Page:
In some key races for the state legislature, Republicans in Colorado aren’t shying away from attacking the Affordable Care Act, the national health care law.

For example, at campaign stops, state senate candidate Christine Jensen, a Republican running for a Wheat-Ridge-area district, says Colorado is spending way too much on Medicaid, the state-federal health insurance program for poor people.

Her solution? First, she wants to eliminate the Affordable Care Act, a move that would strip an estimated 400,000 people off the health-insurance rolls in Colorado. These folks got coverage after the national health care law passed.

What’s needed, Jensen has said, are more politicians like her, with a “business mindset,” who will replace the health care law, called Obamacare, with an unspecified “free-market” alternative.

Pointing to her involvement with a powerful business-lobbying organization, Jensen has said she “works with our state legislature to make sure we’re getting business-friendly legislation.”

RELATED: Jensen’s lobbying group opposed legislation that would have provided paid sick days and time off to care for family members.

Jensen also wants to eliminate “abuses” in the state’s Medicaid program.

She has yet to provide details about the abuses she’s concerned about–and how much money would be saved by addressing them. This “needs to be investigated,” she told the Colorado Times Recorder, adding that some truly needy people need Medicaid.

She has said it’s “wrong” for “able-bodied” adults to receive state health insurance.

Seventy percent of Colorado’s Medicaid recipients work, according to state data. But their wages are so low that they’re still eligible for state-funded health insurance. A family of four qualifies for Medicaid in Colorado if it earns less than about $33,000 per year. For single adults, it’s about $17,000.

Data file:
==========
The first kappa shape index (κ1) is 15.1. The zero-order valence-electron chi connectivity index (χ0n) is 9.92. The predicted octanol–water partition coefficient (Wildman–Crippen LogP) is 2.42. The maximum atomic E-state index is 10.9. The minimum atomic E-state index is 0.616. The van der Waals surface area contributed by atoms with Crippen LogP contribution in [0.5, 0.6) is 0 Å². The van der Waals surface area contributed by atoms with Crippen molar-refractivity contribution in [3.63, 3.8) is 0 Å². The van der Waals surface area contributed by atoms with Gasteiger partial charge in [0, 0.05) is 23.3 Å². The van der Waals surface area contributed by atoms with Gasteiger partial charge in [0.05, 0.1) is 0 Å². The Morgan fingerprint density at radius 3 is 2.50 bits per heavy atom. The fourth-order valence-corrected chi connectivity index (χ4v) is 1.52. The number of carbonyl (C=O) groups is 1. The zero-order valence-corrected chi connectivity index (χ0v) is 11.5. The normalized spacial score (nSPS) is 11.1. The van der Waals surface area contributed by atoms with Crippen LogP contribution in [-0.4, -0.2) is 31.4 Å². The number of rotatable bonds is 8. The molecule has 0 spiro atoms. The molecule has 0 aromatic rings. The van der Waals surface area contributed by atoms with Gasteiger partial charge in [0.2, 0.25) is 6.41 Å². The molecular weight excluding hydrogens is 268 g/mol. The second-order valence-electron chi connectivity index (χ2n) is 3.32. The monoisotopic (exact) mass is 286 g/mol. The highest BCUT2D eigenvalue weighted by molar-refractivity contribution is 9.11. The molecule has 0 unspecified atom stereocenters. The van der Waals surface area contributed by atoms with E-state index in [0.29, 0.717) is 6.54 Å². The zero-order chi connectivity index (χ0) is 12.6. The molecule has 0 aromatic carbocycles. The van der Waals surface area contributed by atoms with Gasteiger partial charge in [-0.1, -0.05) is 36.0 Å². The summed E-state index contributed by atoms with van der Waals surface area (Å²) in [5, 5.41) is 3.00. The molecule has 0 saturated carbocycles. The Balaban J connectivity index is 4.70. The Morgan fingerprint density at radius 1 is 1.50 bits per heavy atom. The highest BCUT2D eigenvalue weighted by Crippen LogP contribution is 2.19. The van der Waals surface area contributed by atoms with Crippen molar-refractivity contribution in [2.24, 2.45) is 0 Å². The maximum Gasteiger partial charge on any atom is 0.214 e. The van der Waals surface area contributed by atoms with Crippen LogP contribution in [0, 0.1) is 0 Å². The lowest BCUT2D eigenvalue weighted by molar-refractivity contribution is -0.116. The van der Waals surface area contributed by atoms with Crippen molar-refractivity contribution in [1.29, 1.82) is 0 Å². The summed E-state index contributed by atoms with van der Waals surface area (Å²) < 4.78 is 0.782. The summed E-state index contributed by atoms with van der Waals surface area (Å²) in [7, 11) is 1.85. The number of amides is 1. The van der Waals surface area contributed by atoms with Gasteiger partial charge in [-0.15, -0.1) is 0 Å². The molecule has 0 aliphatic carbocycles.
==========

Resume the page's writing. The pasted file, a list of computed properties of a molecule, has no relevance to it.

Critics say the phrase “able-bodied” is used by politicians to demonize citizens who need help, just as the phrase “welfare queens” maligned poor women in previous decades.

“’Able-bodied adult’ is the new ‘welfare queen’ – a mythical, undeserving American who is somehow not worth helping,” said Natalie Wood, Senior Policy Analyst at the Bell Policy Center, a progressive organization, in an interview with the Colorado Times Recorder last year.

Jensen is facing Democrat Jesse Danielson to represent the Wheat Ridge-area in the Colorado senate, where Republicans currently hold a slim one-seat majority. The outcome of Jensen’s race in November could determine which party controls the senate chamber.

Danielson has the support of Planned Parenthood Votes Colorado, and the labor groups, both of which strongly support the Affordable Care Act.

Jensen’s views on health care reflect the conservative wing of the Republican Party, which tried three times to kill Obamacare, ultimately failing to do so due to former Arizona Sen. John McCain’s thumbs-down vote.

Jensen doesn’t conceal the fact that she’s ultra-conservative on these issues, boasting that her views are on the far right side of the Republican Party.

“It’s certainly wonderful when the Republicans have the majority, but how much more exciting is it when the conservatives are the ones driving the agenda!” she told fellow Republicans in a recent speech asking for the support of GOP candidates like her.